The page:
Ways that parents and children are adjusting to learning from home
Those of us who have the privilege of getting out of bed, getting dressed -at least from the waist up- for a virtual meeting, are counted amongst the luckiest people on earth right now. It can’t be overstated that being employed is nothing short of luxury at a time where a large percentage of the population is out of work, at least for now. Employees are having to exceed KPIs (Key Performance Indicators), all while keeping their families safe and happy during a pandemic. It’s not easy! Now, add to that the enormous task of implementing and supervising a child’s entire educational program. Nearly impossible!
Douglas and Lindsey are entrepreneurs and parents to two young girls, ages 5 and 8.
Like the rest of the world, they are learning how to manage home and school during these trying times. This week we sat down and listened to find out how they are coping with their new reality of having to homeschool. They shared some essential tips that help them maintain peace in their household.
Talking To Children About Covid-19
Early on, the pair sat their children down and explained why they now have to learn from home, why they couldn’t hug their friends and why they couldn’t even play on the monkey bars saying,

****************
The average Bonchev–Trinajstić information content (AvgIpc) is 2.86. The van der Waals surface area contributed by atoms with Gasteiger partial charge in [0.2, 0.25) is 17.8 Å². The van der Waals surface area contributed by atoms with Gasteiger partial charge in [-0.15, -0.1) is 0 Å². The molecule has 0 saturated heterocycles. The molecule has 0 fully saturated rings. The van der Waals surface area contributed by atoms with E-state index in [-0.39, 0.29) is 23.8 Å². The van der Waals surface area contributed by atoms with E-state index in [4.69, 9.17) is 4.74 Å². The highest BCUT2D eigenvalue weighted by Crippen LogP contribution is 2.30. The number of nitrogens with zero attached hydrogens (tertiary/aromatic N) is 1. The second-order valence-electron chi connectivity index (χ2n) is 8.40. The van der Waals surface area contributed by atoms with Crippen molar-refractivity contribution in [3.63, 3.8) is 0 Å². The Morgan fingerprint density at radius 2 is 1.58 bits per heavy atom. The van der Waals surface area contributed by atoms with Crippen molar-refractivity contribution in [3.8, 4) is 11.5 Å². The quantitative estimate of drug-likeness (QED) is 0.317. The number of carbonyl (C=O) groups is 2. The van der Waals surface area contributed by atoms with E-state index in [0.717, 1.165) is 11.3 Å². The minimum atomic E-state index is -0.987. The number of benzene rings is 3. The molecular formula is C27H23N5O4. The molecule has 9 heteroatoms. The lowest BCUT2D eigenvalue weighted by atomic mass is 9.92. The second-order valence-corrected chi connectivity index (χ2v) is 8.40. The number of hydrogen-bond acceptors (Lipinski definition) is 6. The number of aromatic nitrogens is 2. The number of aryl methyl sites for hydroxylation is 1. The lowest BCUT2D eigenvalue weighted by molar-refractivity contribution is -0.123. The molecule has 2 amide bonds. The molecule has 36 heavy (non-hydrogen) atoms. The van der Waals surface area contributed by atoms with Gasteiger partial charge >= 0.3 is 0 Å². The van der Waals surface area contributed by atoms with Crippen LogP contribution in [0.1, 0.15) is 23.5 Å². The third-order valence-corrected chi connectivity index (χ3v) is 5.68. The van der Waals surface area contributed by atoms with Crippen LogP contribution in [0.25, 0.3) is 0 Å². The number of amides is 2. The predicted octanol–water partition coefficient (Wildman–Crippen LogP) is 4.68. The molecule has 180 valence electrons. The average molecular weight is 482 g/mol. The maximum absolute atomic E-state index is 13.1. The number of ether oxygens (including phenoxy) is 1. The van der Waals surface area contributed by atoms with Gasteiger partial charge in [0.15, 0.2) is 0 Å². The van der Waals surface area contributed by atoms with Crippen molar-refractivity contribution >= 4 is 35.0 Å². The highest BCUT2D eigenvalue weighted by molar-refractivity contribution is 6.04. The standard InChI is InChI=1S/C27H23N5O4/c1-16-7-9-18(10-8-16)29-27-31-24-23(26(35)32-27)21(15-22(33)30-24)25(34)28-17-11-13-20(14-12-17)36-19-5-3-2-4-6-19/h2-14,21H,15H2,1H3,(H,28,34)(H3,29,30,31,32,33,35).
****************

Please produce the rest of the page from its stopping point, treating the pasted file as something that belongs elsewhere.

“The world has a virus, and people are going to get sick. We don’t know how to cure it yet, but we can help by staying inside and washing our hands”.
Doug and Lindsay have found that offering their children a way to be a part of the solution has been a useful tool in helping minimize some of the feelings of fear and hopelessness that the girls seemed to be experiencing.
The World Organization encourages parents to do just that. Having open conversations with our children is an important first step in helping alleviate their fears.
Be willing to talk. They will already have heard something. Silence and secrets do not protect our children. Honesty and openness do. Think about how much they will understand. You know them best. Your child may be scared or confused. Give them space to share how they are feeling and let them know you are there for them.
Explain that COVID-19 has nothing to do with the way someone looks, where they are from, or what language they speak.
Parents and Students – Patience is key
Douglas, who has taken on the role of the primary educator for both girls, stressed to us, the need to be as patient as possible when working with children in this age range.
This is not always easy, but we have to realize that this situation is just as challenging for the child as it is for the parents. Children are entering into the “new normal” that is loaded with uncertainty for all.